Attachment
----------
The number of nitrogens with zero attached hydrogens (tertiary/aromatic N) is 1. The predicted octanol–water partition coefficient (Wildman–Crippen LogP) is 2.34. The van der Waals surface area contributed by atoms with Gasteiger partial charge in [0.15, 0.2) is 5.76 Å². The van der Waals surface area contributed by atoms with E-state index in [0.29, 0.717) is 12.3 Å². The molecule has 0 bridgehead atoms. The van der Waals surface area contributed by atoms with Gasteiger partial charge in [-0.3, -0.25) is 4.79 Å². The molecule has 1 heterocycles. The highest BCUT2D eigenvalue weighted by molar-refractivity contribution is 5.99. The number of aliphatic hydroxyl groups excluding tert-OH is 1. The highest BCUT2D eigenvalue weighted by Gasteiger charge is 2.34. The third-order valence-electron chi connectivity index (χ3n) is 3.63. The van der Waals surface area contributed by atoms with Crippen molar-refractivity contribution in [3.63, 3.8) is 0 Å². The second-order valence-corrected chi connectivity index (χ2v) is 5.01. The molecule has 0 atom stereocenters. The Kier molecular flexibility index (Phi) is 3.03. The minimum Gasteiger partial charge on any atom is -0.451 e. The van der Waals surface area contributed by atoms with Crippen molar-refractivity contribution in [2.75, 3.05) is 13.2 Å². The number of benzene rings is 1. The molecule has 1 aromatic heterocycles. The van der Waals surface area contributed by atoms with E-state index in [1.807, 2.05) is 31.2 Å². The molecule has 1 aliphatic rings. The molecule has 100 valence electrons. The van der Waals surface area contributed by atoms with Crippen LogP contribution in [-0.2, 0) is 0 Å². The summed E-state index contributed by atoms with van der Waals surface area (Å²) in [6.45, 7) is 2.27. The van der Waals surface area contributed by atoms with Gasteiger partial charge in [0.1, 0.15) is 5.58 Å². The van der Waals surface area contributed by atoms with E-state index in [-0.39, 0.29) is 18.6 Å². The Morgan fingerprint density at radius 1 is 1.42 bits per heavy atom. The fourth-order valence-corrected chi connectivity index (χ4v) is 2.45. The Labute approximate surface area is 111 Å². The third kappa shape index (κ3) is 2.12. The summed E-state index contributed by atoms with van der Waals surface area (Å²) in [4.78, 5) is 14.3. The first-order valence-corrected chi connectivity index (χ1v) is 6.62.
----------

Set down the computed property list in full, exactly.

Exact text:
The number of nitrogens with zero attached hydrogens (tertiary/aromatic N) is 1. The predicted octanol–water partition coefficient (Wildman–Crippen LogP) is 2.34. The van der Waals surface area contributed by atoms with Gasteiger partial charge in [0.15, 0.2) is 5.76 Å². The van der Waals surface area contributed by atoms with E-state index in [0.29, 0.717) is 12.3 Å². The molecule has 0 bridgehead atoms. The van der Waals surface area contributed by atoms with Gasteiger partial charge in [-0.3, -0.25) is 4.79 Å². The molecule has 1 heterocycles. The highest BCUT2D eigenvalue weighted by molar-refractivity contribution is 5.99. The number of aliphatic hydroxyl groups excluding tert-OH is 1. The highest BCUT2D eigenvalue weighted by Gasteiger charge is 2.34. The third-order valence-electron chi connectivity index (χ3n) is 3.63. The van der Waals surface area contributed by atoms with Crippen molar-refractivity contribution in [3.63, 3.8) is 0 Å². The second-order valence-corrected chi connectivity index (χ2v) is 5.01. The molecule has 0 atom stereocenters. The Kier molecular flexibility index (Phi) is 3.03. The minimum Gasteiger partial charge on any atom is -0.451 e. The van der Waals surface area contributed by atoms with Crippen molar-refractivity contribution in [2.75, 3.05) is 13.2 Å². The number of benzene rings is 1. The molecule has 1 aromatic heterocycles. The van der Waals surface area contributed by atoms with E-state index in [1.807, 2.05) is 31.2 Å². The molecule has 1 aliphatic rings. The molecule has 100 valence electrons. The van der Waals surface area contributed by atoms with Crippen LogP contribution in [-0.2, 0) is 0 Å². The summed E-state index contributed by atoms with van der Waals surface area (Å²) in [6.45, 7) is 2.27. The van der Waals surface area contributed by atoms with Gasteiger partial charge in [0.1, 0.15) is 5.58 Å². The van der Waals surface area contributed by atoms with E-state index in [-0.39, 0.29) is 18.6 Å². The Morgan fingerprint density at radius 1 is 1.42 bits per heavy atom. The fourth-order valence-corrected chi connectivity index (χ4v) is 2.45. The Labute approximate surface area is 111 Å². The third kappa shape index (κ3) is 2.12. The summed E-state index contributed by atoms with van der Waals surface area (Å²) in [4.78, 5) is 14.3. The first-order valence-corrected chi connectivity index (χ1v) is 6.62.